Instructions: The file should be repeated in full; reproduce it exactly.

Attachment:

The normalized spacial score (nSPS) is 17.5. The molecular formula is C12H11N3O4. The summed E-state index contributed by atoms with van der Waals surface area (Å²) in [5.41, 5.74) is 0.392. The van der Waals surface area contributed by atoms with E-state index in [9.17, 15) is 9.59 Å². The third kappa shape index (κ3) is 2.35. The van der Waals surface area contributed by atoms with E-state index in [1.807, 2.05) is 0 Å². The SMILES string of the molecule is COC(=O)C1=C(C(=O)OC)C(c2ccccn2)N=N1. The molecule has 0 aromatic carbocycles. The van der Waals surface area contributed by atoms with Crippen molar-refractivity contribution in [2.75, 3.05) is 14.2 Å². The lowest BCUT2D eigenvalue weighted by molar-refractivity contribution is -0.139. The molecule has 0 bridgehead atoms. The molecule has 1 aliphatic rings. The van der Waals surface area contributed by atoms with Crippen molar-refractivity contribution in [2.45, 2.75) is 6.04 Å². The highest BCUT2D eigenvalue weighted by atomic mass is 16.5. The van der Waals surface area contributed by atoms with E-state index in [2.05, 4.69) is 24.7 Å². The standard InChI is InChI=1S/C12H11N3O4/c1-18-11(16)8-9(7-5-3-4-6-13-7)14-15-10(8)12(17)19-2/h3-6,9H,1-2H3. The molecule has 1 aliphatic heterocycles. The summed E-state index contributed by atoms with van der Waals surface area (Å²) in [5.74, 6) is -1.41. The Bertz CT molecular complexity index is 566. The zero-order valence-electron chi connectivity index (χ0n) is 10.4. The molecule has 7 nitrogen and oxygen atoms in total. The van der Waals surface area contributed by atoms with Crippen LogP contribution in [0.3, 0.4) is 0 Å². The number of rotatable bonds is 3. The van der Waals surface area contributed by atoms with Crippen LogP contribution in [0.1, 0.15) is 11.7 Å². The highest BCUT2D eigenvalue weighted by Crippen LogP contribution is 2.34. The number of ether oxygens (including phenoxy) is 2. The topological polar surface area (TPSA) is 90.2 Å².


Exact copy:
The normalized spacial score (nSPS) is 17.5. The molecular formula is C12H11N3O4. The summed E-state index contributed by atoms with van der Waals surface area (Å²) in [5.41, 5.74) is 0.392. The van der Waals surface area contributed by atoms with E-state index in [9.17, 15) is 9.59 Å². The third kappa shape index (κ3) is 2.35. The van der Waals surface area contributed by atoms with E-state index in [1.807, 2.05) is 0 Å². The SMILES string of the molecule is COC(=O)C1=C(C(=O)OC)C(c2ccccn2)N=N1. The molecule has 0 aromatic carbocycles. The van der Waals surface area contributed by atoms with Crippen molar-refractivity contribution in [2.75, 3.05) is 14.2 Å². The lowest BCUT2D eigenvalue weighted by molar-refractivity contribution is -0.139. The molecule has 0 bridgehead atoms. The molecule has 1 aliphatic rings. The van der Waals surface area contributed by atoms with Crippen molar-refractivity contribution in [2.45, 2.75) is 6.04 Å². The highest BCUT2D eigenvalue weighted by atomic mass is 16.5. The van der Waals surface area contributed by atoms with E-state index in [2.05, 4.69) is 24.7 Å². The standard InChI is InChI=1S/C12H11N3O4/c1-18-11(16)8-9(7-5-3-4-6-13-7)14-15-10(8)12(17)19-2/h3-6,9H,1-2H3. The molecule has 1 aliphatic heterocycles. The summed E-state index contributed by atoms with van der Waals surface area (Å²) in [5.74, 6) is -1.41. The Bertz CT molecular complexity index is 566. The zero-order valence-electron chi connectivity index (χ0n) is 10.4. The molecule has 7 nitrogen and oxygen atoms in total. The van der Waals surface area contributed by atoms with Crippen LogP contribution in [0.3, 0.4) is 0 Å². The number of rotatable bonds is 3. The van der Waals surface area contributed by atoms with Crippen LogP contribution in [0.1, 0.15) is 11.7 Å². The highest BCUT2D eigenvalue weighted by Crippen LogP contribution is 2.34. The number of ether oxygens (including phenoxy) is 2. The topological polar surface area (TPSA) is 90.2 Å².